In the tumultuous period leading up to World War II, a series of laws were devised in Nazi Germany that subjected the Jewish people to prohibitory and discriminatory forms of treatment. Although the Jewish people only accounted for 503,000 of the 55 million occupants of the country, Adolf Hitler’s dictatorship preached the incorporation of anti-Semitism into law and practice in order to quell the people he considered to be the enemy of the country.
The Nuremberg laws were passed on September 15th, 1935. The Nuremberg Laws were two laws which excluded the Jews from German life, as well as took away some of their natural rights. 1st law stated that only full blood Germans and their blood relatives were members of the Reich. 2nd law said that Germans could not
Did the authors of the Nuremberg Laws write them with the knowledge that the Holocaust was perpetrated because of these laws? In my opinion it didn’t seem like the authors of the Nuremberg Laws had knowledge of what was going to enact the Holocaust. Instead it seems that their intentions for writing the Nuremburg laws were what helped start the beginning of the holocaust.
The Nuremberg Laws were laws established in 1933 by Adolf Hitler during his reign as German chancellor. These laws aimed to maintain the integrity of all Germans, as well as regarding Jews as the inferior race to all races. The Nuremberg Laws also identified who would be classified and considered a Jew, and banned marriages between Jews and non-Germans with extreme emphasis on Jews. As a result, many Jews were treated inhumanely by not only losing their citizenship rights, but their jobs, freedom, and for some, ultimately their lives. More than six million Jews were placed and killed in concentration camps in the Holocaust. This has been deemed one of the most horrific events in human history.
The main goal of the Nazis pertaining to the European Jews was that of total extermination. At the yearly party rally held in Nuremberg in 1935, the Nazis announced new laws which regulated a large number of the racial speculations common in Nazi philosophy. Two distinct laws passed in Nazi Germany in September 1935 are referred to on a whole as the Nuremberg Laws: the Reich Citizenship Law and the Law for the Assurance of German Blood and German Honor. These laws epitomized large portions of the racial hypotheses supporting Nazi philosophy. They would give the legitimate structure to the orderly abuse of Jews in Germany. The laws rejected German Jews from Reich citizenship and prohibited them from marrying or having sexual relations with persons of "German or related blood." Ancillary ordinances to the laws disenfranchised Jews and denied them of most political rights.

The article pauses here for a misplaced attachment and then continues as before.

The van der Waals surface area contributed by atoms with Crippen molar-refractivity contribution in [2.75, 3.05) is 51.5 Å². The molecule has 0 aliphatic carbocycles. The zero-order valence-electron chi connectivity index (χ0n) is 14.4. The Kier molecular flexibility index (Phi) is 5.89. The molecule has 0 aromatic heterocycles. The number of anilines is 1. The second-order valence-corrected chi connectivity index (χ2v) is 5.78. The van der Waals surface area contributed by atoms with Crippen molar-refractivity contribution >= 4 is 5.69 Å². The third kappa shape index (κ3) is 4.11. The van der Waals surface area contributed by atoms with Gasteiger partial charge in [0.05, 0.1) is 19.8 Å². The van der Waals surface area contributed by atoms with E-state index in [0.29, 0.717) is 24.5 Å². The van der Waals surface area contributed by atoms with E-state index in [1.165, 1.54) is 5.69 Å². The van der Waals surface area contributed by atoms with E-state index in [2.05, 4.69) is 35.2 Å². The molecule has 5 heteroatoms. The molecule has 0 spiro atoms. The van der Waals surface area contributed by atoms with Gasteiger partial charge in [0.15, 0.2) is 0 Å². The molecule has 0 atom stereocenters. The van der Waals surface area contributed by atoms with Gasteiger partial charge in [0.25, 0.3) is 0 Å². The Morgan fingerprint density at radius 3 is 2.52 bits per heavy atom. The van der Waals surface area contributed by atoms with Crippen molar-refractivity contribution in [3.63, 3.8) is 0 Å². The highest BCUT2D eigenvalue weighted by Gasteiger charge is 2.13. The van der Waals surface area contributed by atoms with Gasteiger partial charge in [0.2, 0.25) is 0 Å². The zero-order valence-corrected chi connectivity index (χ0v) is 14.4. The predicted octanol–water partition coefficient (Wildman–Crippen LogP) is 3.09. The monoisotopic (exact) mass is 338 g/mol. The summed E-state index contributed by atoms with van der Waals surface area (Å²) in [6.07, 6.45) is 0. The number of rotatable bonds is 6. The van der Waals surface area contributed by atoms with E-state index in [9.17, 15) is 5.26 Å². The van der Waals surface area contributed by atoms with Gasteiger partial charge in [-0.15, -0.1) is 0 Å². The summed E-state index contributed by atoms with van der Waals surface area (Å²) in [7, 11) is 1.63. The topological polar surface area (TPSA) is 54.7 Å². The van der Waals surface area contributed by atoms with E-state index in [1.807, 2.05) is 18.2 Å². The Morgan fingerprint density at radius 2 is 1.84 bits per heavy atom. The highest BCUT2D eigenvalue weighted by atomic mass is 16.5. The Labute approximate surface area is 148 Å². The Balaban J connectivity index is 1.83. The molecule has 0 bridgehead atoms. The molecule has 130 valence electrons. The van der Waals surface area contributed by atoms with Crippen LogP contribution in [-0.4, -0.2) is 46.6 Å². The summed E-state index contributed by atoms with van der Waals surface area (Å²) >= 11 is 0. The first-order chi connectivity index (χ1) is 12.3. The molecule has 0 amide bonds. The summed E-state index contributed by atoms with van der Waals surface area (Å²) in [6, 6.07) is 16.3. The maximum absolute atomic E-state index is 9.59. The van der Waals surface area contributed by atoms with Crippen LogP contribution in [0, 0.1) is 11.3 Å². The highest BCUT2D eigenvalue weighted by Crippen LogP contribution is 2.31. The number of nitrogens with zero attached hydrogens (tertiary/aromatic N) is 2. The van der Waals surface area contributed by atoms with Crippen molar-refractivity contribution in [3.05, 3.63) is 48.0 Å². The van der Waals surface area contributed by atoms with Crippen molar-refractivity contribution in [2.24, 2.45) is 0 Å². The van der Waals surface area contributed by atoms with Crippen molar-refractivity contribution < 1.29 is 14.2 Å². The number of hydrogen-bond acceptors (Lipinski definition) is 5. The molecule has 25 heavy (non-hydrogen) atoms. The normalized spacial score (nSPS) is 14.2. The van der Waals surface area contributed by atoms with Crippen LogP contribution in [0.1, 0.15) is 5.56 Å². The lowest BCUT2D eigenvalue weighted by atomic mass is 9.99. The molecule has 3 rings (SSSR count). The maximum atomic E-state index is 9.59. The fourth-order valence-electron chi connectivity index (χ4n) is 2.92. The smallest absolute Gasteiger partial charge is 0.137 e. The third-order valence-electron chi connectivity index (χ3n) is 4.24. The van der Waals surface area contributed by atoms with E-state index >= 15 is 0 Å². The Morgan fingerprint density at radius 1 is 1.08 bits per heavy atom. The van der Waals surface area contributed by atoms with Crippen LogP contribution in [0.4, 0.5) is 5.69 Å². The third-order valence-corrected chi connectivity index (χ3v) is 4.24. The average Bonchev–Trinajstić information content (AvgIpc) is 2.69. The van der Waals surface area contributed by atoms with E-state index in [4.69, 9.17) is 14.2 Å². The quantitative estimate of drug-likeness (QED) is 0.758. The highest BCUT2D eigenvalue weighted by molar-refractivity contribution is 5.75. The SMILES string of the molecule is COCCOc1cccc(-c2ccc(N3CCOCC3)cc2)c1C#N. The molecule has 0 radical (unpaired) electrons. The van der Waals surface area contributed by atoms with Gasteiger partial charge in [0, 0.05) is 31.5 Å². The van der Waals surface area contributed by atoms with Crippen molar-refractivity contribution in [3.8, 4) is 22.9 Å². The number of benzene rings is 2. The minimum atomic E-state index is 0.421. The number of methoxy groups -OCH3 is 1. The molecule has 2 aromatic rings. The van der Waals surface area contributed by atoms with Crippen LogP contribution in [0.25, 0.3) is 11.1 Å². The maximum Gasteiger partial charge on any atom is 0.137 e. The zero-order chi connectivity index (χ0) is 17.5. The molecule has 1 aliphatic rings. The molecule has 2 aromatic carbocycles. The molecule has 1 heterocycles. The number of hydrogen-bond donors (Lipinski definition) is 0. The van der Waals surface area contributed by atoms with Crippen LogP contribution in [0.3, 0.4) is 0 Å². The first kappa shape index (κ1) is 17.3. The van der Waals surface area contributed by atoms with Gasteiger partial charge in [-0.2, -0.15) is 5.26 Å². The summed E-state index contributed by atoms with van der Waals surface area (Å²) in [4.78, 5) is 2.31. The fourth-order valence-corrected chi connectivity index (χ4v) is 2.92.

The second law established who would be granted full political and civic rights and those who would now be deprived of them. Citizenship rights were to be granted to those who were citizens of the Reich, which were only individuals classified as being of "German or related blood", therefore Jews were excluded from any and all citizenship rights becoming state subjects, essentially making them foreigners in their own country. Kristallnacht refers to Jewish pogroms that took place in 1938. These attacks took place against synagogues, Jewish owned businesses, other Jewish establishments, and Jewish citizens in general. This was also the start to organized Nazi attacks, and the mass incarceration of the Jews. There was no clear Instructions on how to execute the violence, so it caused the destroying of Jewish property and inhumane treatment of Jewish people. Kristallnacht essentially became the turning point in the Nazis persecution of the Jewish people. It expanded the efforts to removed Jews from German economics and social life. Kristallnacht and the events that followed essentially showed the Nazi regime that they can count on the nationwide support of anti-Semitism from the general public. This showed the Nazis that they can easily move forward with their plans without a lot of opposition
This identity as disgusting, impure creatures helped to set them apart from the pure Aryan race in society. This set up the Aryan race as superior and the Jewish race as inferior. This was reinforced physically through structural discrimination such as the Nuremberg laws and the forced wearing of the Star of David. The Germans the then found a false concreteness in this distinction that the Jews were evil and were rats' who conspired against them. This allowed them to find concreteness in their belief that the Holocaust was legitimate. However, it was false considering that the Jews had fought in the German army and proved their loyalty to the German state. The Germans' perception of the Jews' identity allowed them to deny the freedoms of the Jews. They began by denying the Jews' right to be Germans, which opened the door for other denial of freedoms, such as even the right the life. These included the boycott of Jewish businesses in 1933, the Nuremberg
“Being a Jew or a German is a part of the blood” (Feldman,), this is a statement from the Nuremberg Laws, which was consigned to the Jews in September of 1935 ("United States Holocaust Memorial Museum."). The Nuremberg Laws consisted of five discriminating guidelines such as: 1. “The “Reich Citizenship” (it stated that only a person of “German or related blood” could be a citizen, have political rights, or could hold office), 2. the “Law for the Protection of German Blood and Honor” (this made it illegal for Jews and non-Jews to get married or engaged in sexual relations together), 3. Jews were not allowed to have non-Jewish female servants under forty-five years old, 4. Jews were forbidden to fly the German flag, 5. (being a Jew is a part of a person’s blood) (Feldman,)”. Jews were not able to eat, shop, or even use the restroom in certain places. Children that went to school were taught anti-Semitic lessons, and the Jewish children were taunted and chaffed, not by peers’ alone, but teachers as well. This dreadful method compelled children to refuse attending school ("United States Holocaust Memorial Museum.").